Although this post was on Twitter, it applies also to mulitasking. The ability to focus one's attention is necessary both for acquiring expertise and for being in flow. The fact that youngsters like to multitask and that they can do it better than oldsters says little about well they learn while multitasking. And the research says otherwise.

Prensky does have some good ideas. From his website, he has apparently done well at creating computer games for learning. I think games are great for learning. If I had the money, I'd get him to create a game for my first-year composition course.

I don't doubt that there are differences between my generation and the digital generation. I also don't doubt that much of what is said about the digital native has been exaggerated to the level of myth.

Related posts:
The Myths of the Digital Generation, Part II
Hype from the Media and from Web 2.0 Evangelists

Links to online readings on multitasking and other cognitive processes from the Brain, Cognition, and Action Laboratory: Projects

Links to other posts on the myth of "digital natives":
Digital Natives and Immigrants: A concept beyond its best before date
Digital Nativism, Digital Delusions, and Digital Deprivation


Fried, Carrie B. (in press). In-class laptop use and its effects on student learning. Computers and Education.

Marc Prensky reports on the NSBA Study on Online Behaviors. The report, "Creating & Connecting: Research and Guidelines on Online Social and Educational Networking", gives some welcome statistics on how students are using the Internet, showing that much of the concern on the dangers on online social networking is exaggerated. For me, another problem is the exaggerated hype on why schools and teachers aren't using web tools.

Prensky writes:

In general, schools (teachers and administrators) are deathly afraid of what I call “The Emerging Online Life of the Digital Native” because it is something they don’t understand.

On what evidence does Prensky base these claims: (1) that schools are "deathly afraid" and (2) they are afraid because they don't understand it. I can imagine some schools and teachers being nervous, but deathly afraid? And perhaps some don't understand it, but all of the schools who don't accept it don't understand it?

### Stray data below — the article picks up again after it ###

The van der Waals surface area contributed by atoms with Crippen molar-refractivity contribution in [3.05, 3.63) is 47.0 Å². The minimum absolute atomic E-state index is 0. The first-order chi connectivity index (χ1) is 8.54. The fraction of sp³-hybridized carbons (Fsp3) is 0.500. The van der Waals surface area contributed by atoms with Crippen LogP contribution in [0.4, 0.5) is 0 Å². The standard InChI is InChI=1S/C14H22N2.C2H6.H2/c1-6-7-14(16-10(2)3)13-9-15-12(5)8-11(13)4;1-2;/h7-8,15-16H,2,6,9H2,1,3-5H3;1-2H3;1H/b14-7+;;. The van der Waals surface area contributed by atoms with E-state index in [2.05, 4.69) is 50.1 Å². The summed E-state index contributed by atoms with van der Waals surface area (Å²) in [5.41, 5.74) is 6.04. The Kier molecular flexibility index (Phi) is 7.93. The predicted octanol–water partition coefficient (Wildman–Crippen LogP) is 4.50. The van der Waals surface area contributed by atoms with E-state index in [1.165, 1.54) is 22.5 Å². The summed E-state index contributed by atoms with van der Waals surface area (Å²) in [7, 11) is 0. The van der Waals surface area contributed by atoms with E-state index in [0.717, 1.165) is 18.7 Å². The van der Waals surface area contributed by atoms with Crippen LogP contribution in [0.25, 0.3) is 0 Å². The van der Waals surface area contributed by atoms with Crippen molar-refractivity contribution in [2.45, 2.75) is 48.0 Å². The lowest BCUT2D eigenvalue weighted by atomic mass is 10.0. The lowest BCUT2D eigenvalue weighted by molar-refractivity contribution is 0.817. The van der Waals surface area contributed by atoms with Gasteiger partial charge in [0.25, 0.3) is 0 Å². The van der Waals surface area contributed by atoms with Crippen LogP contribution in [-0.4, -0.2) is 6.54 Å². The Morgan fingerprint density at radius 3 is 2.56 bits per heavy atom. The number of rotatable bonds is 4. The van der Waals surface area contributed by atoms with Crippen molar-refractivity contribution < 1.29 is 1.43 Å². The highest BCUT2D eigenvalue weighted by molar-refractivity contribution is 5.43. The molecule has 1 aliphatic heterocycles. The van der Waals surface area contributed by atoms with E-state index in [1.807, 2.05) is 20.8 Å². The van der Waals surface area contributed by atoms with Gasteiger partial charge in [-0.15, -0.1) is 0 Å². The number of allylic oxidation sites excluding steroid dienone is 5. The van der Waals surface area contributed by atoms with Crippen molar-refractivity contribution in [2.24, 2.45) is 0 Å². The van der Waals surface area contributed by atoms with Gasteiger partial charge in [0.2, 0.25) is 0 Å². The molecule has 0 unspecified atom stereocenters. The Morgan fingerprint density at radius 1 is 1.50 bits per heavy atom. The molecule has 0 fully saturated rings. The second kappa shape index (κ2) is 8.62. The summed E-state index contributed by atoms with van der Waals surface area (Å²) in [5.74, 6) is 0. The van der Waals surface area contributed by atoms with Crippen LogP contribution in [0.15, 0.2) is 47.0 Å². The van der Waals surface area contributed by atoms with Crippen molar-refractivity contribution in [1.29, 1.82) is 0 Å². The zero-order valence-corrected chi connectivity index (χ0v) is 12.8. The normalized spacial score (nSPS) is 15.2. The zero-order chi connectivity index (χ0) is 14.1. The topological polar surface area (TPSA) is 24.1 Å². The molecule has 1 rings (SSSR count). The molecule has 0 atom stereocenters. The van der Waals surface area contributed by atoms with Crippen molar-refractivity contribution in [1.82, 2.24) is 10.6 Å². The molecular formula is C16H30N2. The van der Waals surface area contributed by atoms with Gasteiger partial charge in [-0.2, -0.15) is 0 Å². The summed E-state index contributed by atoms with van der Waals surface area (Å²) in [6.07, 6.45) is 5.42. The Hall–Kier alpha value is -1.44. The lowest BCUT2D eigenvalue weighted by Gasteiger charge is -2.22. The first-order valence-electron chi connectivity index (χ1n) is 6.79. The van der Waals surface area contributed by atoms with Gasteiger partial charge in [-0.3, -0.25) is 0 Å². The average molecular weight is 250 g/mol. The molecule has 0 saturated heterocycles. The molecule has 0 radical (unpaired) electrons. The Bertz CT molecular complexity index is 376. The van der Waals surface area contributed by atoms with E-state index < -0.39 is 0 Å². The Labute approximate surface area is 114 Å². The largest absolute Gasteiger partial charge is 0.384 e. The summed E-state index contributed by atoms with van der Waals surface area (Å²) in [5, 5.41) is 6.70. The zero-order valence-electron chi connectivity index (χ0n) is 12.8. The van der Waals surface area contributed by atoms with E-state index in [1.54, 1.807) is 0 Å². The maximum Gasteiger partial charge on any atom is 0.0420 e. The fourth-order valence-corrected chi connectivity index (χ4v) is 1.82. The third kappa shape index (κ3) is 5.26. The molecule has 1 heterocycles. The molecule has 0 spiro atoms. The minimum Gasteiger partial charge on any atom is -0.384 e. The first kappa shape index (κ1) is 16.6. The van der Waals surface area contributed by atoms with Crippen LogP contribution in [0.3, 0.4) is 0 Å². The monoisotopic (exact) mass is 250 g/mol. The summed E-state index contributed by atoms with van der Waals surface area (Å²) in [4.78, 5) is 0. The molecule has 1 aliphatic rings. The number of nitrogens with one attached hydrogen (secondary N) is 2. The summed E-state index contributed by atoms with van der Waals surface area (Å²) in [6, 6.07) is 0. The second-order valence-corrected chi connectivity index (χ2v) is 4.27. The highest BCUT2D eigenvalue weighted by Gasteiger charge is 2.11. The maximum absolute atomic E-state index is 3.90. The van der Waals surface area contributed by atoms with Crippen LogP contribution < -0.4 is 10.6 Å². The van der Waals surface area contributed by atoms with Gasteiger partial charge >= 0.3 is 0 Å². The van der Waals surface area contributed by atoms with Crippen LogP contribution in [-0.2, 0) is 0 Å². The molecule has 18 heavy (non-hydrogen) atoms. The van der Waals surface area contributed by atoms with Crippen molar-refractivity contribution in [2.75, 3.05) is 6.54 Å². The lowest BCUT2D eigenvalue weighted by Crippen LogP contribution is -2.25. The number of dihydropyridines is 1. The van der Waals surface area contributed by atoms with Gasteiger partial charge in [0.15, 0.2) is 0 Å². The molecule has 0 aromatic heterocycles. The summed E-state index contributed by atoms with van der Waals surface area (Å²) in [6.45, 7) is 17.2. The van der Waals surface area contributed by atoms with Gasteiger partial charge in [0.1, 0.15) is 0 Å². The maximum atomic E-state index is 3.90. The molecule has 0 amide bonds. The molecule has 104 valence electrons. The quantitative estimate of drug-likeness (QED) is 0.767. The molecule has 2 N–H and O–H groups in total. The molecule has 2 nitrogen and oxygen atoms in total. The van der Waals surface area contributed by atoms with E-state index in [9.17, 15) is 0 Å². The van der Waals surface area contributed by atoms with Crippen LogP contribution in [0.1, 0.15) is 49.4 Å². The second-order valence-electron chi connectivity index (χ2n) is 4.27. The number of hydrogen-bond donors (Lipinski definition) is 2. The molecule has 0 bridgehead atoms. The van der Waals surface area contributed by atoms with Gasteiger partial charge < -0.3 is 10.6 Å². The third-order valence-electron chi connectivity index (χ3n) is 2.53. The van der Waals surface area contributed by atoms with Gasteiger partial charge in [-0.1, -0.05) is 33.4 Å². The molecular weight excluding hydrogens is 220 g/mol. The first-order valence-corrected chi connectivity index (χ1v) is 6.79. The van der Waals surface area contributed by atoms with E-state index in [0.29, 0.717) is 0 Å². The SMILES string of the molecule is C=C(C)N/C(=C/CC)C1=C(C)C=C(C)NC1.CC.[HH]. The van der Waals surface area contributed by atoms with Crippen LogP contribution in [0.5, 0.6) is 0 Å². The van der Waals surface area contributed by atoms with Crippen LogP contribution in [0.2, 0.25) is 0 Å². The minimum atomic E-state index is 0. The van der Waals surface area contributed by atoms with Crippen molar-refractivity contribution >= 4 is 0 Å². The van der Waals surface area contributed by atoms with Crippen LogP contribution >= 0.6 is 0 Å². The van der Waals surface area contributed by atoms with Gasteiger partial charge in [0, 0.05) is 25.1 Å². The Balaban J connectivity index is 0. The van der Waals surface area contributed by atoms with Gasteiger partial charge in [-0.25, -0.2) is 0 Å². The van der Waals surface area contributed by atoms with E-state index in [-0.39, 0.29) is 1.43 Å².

I can think of other reasons for not rushing to accept social networking apps. The main one is time. I have my students using blogs, wikis, and RSS now. And I've been wanting to start incorporating podcasts and videos. But to learn how to use them (some of my students do use them, which is great!) effectively in my classes, I just don't have the time: I have two papers to write on the front burner, two on the back burner, a new text for our composition courses that I have to study and figure out what changes are needed to incorporate it, committees to serve on, and a wife, son, and daughter who I want to spend time with. (I suppose I could stop blogging to find the time.) I imagine other teachers are just as busy, too, and they may simply be finding it difficult to find the time to to restructure and revise their teaching and keep up with their other tasks and responsibilities. Of course, some teachers, as Prensky notes, are likely stuck on "lecturing."

Prensky states:

A lot of concerns about the “have nots” would go away if the schools kept their computer labs open till midnight and on weekends, and teachers assigned projects to groups where at least one member (or the school) had the technology. Kids are great at sharing and teaching each other.